And remembering the bizarre outfit, rituals/threats, chanting and knocking that goes on in the temple (as if THAT'S what God expects us to do to get into heaven???... PLEASE! Sounds more like a hastily-contrived frat initiation prank). While doing baptisms for the dead as a teen, I was incredulous when they kept repeating the pattern of rattling off a name and then dunking me in the baptismal font. I just "knew" this couldn't be anything an intelligent God would condone.

But I dismissed all the craziness away, just kept buying it no matter what. Yes, bought... many years of 10% gross! I want my hard-earned money back. And it hurts to see my family all taken in by it. There's no reaching them. Yet they fell sorry for ME and pray for ME to come around?

Sorry for the diatribe Hurricane... I'm really glad to see your brain functioning independently from the MORG (rhymes with BORG!).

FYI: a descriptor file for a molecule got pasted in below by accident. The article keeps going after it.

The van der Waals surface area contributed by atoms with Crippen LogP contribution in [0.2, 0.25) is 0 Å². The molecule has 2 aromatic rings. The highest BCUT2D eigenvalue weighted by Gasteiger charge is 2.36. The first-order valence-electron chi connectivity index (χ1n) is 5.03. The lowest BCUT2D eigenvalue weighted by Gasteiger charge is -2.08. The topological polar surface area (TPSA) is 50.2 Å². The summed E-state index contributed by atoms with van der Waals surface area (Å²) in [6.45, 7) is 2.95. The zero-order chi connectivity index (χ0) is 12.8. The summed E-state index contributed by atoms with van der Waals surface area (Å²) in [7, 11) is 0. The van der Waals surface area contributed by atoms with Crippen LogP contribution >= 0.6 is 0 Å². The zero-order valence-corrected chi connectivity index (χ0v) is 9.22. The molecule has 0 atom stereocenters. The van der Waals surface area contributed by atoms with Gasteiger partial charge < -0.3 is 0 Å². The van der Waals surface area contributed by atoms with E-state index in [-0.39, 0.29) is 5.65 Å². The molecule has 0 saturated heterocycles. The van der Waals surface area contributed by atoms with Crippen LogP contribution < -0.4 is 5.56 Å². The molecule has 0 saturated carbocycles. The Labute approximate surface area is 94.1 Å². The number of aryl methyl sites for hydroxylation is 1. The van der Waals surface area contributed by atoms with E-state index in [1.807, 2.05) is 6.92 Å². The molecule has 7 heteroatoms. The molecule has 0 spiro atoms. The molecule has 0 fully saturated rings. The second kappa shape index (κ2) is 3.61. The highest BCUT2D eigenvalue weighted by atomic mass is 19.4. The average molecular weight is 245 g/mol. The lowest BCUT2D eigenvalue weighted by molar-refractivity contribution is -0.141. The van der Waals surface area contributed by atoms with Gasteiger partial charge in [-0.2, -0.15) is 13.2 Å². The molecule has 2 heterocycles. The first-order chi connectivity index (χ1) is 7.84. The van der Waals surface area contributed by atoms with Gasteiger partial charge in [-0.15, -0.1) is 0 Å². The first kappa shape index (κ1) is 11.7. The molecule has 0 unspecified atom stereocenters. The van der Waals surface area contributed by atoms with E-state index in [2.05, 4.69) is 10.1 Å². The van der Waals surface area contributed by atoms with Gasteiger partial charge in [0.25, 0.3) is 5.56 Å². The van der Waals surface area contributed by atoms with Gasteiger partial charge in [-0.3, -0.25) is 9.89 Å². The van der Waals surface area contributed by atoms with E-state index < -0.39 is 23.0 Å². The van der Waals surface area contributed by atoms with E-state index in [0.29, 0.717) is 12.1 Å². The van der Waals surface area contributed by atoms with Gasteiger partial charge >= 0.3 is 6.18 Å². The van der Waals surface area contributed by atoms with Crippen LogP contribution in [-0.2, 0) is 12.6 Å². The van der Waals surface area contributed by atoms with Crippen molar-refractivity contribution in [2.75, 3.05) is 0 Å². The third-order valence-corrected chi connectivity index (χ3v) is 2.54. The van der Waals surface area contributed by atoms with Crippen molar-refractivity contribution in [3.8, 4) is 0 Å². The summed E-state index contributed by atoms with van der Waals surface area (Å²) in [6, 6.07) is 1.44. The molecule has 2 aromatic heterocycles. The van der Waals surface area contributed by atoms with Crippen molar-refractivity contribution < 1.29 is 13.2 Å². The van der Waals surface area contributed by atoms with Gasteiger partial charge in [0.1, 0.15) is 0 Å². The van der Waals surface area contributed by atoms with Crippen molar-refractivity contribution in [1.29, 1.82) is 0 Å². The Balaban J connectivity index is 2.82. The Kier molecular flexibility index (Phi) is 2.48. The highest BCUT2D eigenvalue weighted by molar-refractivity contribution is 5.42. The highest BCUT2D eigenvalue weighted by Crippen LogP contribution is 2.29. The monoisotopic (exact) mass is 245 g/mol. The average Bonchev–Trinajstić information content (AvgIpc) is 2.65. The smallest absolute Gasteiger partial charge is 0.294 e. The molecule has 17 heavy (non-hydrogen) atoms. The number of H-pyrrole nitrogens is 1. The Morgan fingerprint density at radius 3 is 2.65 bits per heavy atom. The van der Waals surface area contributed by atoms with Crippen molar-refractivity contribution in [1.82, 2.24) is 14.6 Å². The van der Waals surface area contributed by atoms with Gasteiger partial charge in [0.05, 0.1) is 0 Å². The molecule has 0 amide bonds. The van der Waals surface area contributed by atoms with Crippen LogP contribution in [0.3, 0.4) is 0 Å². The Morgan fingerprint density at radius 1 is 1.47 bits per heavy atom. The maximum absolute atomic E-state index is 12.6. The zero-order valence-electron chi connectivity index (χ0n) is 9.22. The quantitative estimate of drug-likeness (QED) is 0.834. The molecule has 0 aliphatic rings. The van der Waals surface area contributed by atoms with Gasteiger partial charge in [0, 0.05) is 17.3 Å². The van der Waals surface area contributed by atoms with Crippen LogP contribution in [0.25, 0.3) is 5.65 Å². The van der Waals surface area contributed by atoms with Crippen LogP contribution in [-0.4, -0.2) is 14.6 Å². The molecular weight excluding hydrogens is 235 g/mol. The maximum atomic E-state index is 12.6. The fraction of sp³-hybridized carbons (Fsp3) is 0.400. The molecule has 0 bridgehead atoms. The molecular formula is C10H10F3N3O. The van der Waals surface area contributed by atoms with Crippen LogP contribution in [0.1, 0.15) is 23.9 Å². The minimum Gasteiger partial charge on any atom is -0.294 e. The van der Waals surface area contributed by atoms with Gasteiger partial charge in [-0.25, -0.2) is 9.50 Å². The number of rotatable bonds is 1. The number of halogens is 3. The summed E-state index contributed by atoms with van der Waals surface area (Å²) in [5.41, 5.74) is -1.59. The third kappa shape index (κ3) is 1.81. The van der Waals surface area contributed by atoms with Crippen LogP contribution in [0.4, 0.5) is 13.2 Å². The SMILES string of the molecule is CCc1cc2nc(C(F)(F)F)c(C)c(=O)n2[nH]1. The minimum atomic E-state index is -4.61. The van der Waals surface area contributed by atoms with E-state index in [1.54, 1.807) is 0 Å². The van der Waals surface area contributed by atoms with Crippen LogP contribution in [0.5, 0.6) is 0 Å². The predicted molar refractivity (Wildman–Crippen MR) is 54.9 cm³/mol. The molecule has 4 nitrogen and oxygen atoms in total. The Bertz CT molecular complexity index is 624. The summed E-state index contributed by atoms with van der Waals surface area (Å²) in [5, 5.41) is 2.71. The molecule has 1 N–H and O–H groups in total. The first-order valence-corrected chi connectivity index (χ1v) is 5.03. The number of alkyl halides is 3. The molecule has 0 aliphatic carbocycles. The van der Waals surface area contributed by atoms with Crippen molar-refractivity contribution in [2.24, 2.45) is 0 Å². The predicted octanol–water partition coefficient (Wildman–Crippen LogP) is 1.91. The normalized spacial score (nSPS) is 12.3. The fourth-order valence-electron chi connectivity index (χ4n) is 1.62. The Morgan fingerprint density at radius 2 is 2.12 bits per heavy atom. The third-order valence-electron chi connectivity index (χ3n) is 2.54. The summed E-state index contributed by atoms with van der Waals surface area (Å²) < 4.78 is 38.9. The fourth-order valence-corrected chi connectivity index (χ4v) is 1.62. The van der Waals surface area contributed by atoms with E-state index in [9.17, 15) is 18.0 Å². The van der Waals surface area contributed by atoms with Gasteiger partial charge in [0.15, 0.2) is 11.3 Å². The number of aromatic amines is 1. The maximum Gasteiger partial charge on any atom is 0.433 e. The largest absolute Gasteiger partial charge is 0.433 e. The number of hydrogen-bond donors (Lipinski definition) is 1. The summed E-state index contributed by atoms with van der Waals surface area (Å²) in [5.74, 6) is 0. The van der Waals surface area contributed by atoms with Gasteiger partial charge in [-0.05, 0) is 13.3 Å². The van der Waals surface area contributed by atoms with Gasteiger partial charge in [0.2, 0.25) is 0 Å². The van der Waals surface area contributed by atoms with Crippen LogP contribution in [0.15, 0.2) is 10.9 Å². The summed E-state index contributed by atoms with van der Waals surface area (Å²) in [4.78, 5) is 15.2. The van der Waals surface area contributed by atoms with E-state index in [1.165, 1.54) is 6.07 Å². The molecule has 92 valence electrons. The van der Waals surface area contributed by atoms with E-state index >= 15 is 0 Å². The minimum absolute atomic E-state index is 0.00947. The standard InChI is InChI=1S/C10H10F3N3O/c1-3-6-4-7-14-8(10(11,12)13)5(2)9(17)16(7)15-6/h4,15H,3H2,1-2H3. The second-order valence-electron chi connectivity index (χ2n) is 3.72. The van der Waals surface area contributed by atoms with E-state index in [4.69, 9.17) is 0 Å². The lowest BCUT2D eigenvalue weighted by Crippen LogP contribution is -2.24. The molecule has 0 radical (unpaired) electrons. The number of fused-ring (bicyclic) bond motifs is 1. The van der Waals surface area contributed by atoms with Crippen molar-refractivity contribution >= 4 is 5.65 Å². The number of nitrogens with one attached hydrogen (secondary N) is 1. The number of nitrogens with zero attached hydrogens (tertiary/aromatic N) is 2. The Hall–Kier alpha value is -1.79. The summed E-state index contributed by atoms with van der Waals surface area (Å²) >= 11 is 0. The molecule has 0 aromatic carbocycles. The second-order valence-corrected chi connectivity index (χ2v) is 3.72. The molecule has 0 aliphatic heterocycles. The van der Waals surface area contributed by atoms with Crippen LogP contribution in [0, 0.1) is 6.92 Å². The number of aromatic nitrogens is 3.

Foxx is right, people do want to follow a plan (no matter how absurd may I add) rather than forge their own way. But it's much more fulfilling to be your own person!!! My post-LDS life is pure heaven on earth. Lifetime depression disappeared. I wish this forum existed when I set out upon my journey. You and your fellow bloggers are a great group.

From reading your blog history I see you've been through hell and I respect you immensely. Be strong! You're intelligent and have lots of support.

Dave Walter said...

My faith is part Mormon, part liberal Protestant, probably even a little Catholic, with a healthy dose of agnosticism tossed into the mix. For now, I'm very happy not to box myself in.

When I broke away from Catholicism, it opened the door to unrestrained spiritual exploration. It was liberating and intellectually invigorating.